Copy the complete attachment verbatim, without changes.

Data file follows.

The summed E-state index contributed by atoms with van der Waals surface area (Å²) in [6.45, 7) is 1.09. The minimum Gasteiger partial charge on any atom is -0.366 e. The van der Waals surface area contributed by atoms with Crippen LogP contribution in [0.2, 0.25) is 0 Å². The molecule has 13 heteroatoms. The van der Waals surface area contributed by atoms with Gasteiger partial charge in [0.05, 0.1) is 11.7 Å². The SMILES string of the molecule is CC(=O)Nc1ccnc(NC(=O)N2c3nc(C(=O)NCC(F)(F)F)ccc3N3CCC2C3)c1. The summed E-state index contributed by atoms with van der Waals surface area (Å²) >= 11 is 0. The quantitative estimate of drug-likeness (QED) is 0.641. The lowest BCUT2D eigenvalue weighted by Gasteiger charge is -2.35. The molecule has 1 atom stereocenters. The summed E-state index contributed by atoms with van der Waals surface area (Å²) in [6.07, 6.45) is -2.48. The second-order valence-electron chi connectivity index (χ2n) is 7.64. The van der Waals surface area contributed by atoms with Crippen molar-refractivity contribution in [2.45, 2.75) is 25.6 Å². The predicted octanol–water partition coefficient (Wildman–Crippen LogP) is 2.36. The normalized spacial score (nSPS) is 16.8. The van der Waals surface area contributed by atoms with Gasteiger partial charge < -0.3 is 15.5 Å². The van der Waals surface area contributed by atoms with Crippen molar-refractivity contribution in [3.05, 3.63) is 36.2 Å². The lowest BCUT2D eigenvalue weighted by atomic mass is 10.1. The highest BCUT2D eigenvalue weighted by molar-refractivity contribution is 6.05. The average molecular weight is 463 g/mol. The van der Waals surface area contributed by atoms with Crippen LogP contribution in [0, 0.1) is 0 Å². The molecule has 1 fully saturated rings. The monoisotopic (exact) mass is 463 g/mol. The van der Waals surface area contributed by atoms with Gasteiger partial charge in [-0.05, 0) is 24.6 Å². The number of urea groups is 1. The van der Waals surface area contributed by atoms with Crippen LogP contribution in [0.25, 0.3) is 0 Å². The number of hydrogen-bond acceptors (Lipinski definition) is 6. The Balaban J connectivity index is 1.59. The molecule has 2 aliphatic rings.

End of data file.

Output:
The summed E-state index contributed by atoms with van der Waals surface area (Å²) in [6.45, 7) is 1.09. The minimum Gasteiger partial charge on any atom is -0.366 e. The van der Waals surface area contributed by atoms with Crippen LogP contribution in [0.2, 0.25) is 0 Å². The molecule has 13 heteroatoms. The van der Waals surface area contributed by atoms with Gasteiger partial charge in [0.05, 0.1) is 11.7 Å². The SMILES string of the molecule is CC(=O)Nc1ccnc(NC(=O)N2c3nc(C(=O)NCC(F)(F)F)ccc3N3CCC2C3)c1. The summed E-state index contributed by atoms with van der Waals surface area (Å²) >= 11 is 0. The quantitative estimate of drug-likeness (QED) is 0.641. The lowest BCUT2D eigenvalue weighted by Gasteiger charge is -2.35. The molecule has 1 atom stereocenters. The summed E-state index contributed by atoms with van der Waals surface area (Å²) in [6.07, 6.45) is -2.48. The second-order valence-electron chi connectivity index (χ2n) is 7.64. The van der Waals surface area contributed by atoms with Crippen molar-refractivity contribution in [2.45, 2.75) is 25.6 Å². The predicted octanol–water partition coefficient (Wildman–Crippen LogP) is 2.36. The normalized spacial score (nSPS) is 16.8. The van der Waals surface area contributed by atoms with Gasteiger partial charge < -0.3 is 15.5 Å². The van der Waals surface area contributed by atoms with Crippen molar-refractivity contribution in [3.05, 3.63) is 36.2 Å². The lowest BCUT2D eigenvalue weighted by atomic mass is 10.1. The highest BCUT2D eigenvalue weighted by molar-refractivity contribution is 6.05. The average molecular weight is 463 g/mol. The van der Waals surface area contributed by atoms with Crippen LogP contribution in [0, 0.1) is 0 Å². The molecule has 1 fully saturated rings. The monoisotopic (exact) mass is 463 g/mol. The van der Waals surface area contributed by atoms with Gasteiger partial charge in [-0.05, 0) is 24.6 Å². The number of urea groups is 1. The van der Waals surface area contributed by atoms with Crippen LogP contribution in [0.25, 0.3) is 0 Å². The number of hydrogen-bond acceptors (Lipinski definition) is 6. The Balaban J connectivity index is 1.59. The molecule has 2 aliphatic rings.